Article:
Faq’s

 
 

What is GIRA?

The Garden Isle Racing Association, incorporated in 1999, is a not-for-profit corporation which promotes safe Motorsports and responsible street driving. GIRA hosts NHRA-sanctioned drag racing at Kauai Raceway Park in Mana. GIRA races include classes for street-legal cars, imports, Jr. Dragsters, and professional race cars.

How much does it cost to race?
Race entry fee :

  • Jr’s $15 -$25,

  • Pro ET and Top Gun Members $55 non-Member $85

  • Street ET, Bike ET, Sport Compact, Muscle V8, Super Pro member, $35 Non-member $55

Gate  Entry $12 and kids 12 yrs  & under free – No refunds or rain checks. Military Discount Available when Military ID is shown.

I’m not a racer - can I still come out and watch?
YES! We love spectators & they are always welcome at GIRA events!

There is a Gate  Entry Fee of $12 & kids 12 yrs  & under are FREE – No refunds or rain checks. Military Discount Available when Military ID is shown.

Do I need to be a GIRA/NHRA member to race?
No, you do not need to be a member of GIRA or NHRA to come out and race. However there are added benefits to becoming a GIRA member. You can read about them on our Membership Page.

When & how often are there race days?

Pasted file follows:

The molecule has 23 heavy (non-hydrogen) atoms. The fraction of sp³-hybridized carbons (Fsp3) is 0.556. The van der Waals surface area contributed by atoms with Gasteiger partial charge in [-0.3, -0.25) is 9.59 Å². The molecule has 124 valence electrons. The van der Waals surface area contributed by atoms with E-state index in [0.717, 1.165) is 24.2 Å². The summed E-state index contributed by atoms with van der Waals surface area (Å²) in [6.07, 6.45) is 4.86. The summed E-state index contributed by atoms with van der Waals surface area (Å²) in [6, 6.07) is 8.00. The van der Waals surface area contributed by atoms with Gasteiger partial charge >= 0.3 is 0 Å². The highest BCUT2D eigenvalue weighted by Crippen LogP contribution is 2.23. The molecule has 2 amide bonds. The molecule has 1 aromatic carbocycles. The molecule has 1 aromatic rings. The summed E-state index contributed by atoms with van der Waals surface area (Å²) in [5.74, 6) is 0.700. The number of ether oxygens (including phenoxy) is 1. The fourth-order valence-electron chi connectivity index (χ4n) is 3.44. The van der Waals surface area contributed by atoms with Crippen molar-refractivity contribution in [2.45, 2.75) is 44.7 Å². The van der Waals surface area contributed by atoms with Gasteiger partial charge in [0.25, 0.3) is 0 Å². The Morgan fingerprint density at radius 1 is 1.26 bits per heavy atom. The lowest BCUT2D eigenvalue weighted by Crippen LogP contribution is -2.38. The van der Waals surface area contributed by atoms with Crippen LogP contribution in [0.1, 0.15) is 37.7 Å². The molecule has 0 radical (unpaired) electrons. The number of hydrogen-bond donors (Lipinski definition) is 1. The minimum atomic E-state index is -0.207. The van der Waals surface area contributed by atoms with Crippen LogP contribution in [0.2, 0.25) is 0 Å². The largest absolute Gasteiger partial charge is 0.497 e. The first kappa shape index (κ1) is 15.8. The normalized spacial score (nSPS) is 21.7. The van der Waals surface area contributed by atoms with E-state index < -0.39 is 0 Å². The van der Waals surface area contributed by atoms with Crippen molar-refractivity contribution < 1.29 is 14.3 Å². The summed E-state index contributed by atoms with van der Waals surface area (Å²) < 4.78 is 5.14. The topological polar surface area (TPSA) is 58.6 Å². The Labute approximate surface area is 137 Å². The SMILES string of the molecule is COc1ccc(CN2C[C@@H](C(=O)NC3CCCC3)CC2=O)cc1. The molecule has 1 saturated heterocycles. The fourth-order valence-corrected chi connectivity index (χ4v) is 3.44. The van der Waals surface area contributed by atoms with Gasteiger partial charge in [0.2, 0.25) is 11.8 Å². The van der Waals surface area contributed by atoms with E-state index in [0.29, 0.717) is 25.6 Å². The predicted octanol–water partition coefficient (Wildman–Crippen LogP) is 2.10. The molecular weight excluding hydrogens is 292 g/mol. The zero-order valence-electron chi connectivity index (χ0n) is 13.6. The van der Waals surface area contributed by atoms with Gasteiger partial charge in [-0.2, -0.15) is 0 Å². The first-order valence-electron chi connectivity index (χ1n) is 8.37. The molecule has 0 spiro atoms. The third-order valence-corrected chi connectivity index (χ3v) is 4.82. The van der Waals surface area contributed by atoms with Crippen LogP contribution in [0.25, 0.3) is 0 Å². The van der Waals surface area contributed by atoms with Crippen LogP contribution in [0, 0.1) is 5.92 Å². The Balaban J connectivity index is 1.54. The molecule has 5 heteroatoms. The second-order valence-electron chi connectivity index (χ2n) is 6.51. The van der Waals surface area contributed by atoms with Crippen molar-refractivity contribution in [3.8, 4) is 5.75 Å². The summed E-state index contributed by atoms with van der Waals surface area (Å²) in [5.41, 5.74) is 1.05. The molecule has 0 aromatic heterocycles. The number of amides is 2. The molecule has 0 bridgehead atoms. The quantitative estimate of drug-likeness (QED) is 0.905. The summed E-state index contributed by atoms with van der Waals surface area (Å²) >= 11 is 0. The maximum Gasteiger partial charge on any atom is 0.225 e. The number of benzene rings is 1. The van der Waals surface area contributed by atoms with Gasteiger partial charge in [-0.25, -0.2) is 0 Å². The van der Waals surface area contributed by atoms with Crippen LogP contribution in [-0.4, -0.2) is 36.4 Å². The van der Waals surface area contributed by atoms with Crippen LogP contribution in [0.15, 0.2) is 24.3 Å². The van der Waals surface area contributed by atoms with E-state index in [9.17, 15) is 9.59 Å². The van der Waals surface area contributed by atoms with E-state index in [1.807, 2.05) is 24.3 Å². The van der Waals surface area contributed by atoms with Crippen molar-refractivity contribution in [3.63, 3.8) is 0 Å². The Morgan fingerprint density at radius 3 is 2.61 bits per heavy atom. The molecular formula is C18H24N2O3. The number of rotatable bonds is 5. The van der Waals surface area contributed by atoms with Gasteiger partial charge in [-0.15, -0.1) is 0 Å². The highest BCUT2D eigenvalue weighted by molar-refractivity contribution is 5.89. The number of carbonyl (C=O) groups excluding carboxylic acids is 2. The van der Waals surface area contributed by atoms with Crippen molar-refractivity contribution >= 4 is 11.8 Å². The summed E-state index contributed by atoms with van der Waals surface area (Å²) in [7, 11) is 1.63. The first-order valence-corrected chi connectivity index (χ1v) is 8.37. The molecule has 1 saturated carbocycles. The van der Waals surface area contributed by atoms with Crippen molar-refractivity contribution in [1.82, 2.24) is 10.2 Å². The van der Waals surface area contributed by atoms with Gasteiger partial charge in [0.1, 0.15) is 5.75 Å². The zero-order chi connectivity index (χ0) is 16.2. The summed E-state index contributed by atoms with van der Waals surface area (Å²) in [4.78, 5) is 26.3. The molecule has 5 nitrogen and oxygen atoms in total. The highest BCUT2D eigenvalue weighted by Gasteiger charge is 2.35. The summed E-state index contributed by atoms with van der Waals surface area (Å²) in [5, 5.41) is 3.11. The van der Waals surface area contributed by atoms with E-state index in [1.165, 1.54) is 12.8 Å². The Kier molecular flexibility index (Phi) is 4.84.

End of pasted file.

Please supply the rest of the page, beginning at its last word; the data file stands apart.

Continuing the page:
We race once a month. Check out the current Race Schedule !

How old do I need to be to race?
You must have a valid driver’s license to participate in racing. We also offer a Jr. Dragster class for ages 8-15 years of age. Please find more info about Jr. Drags here.

How do I know what class to race in?
There are several different classes, including Motorcycles! Please read about the Race Classes here & Contact Us for any additional guidance. New racers are always welcome!

Is Alcohol sold or can I bring my own?
NO! Possessing or consuming alcoholic beverages while on the grounds at Kauai Raceway Park is never permitted.

Can I bring my pet/animal?
NO! Animals are never permitted on the grounds at Kauai Raceway Park. This is for everyone’s safety.

How can I keep up to date with GIRA info?
Please Follow us on Facebook and/or sign up for our Newsletter!

What is the NHRA?

The National Hot Rod Association was founded 1951 to get racing off the city streets and highways and into safe, organized venues. Now in its fifth decade, the NHRA is the world's largest motorsports sanctioning body with more than 85,000 members, 144 member tracks, 32,000 licensed competitors, and nearly 4,000 member-track events.

What is Drag Racing?

Drag racing is a race between two cars accelerating in a straight line for ¼ mile on a closed race course. NHRA sanctioned drag racing includes classes for slower street cars that cover the ¼ mile in 20 seconds and achieve 75 MPH and classes of extreme race cars that cover the ¼ mile in a standing start in 4 seconds and achieve 330 MPH. All cars are subject to thorough technical inspection to insure the safety of all participants and races are run in strict compliance with safety standards.

What is Street Racing?

Street racing is any illegal demonstration of unwarranted, flagrantly excessive speed on public roads. Street racing may involve several cars racing each other, perhaps in an organized fashion, or perhaps completely impromptu. Street racing may also involve just a single car whose driver is trying to see how fast he can go. Street racing is the bane of all motorsports supporters since it gives us all a bad name.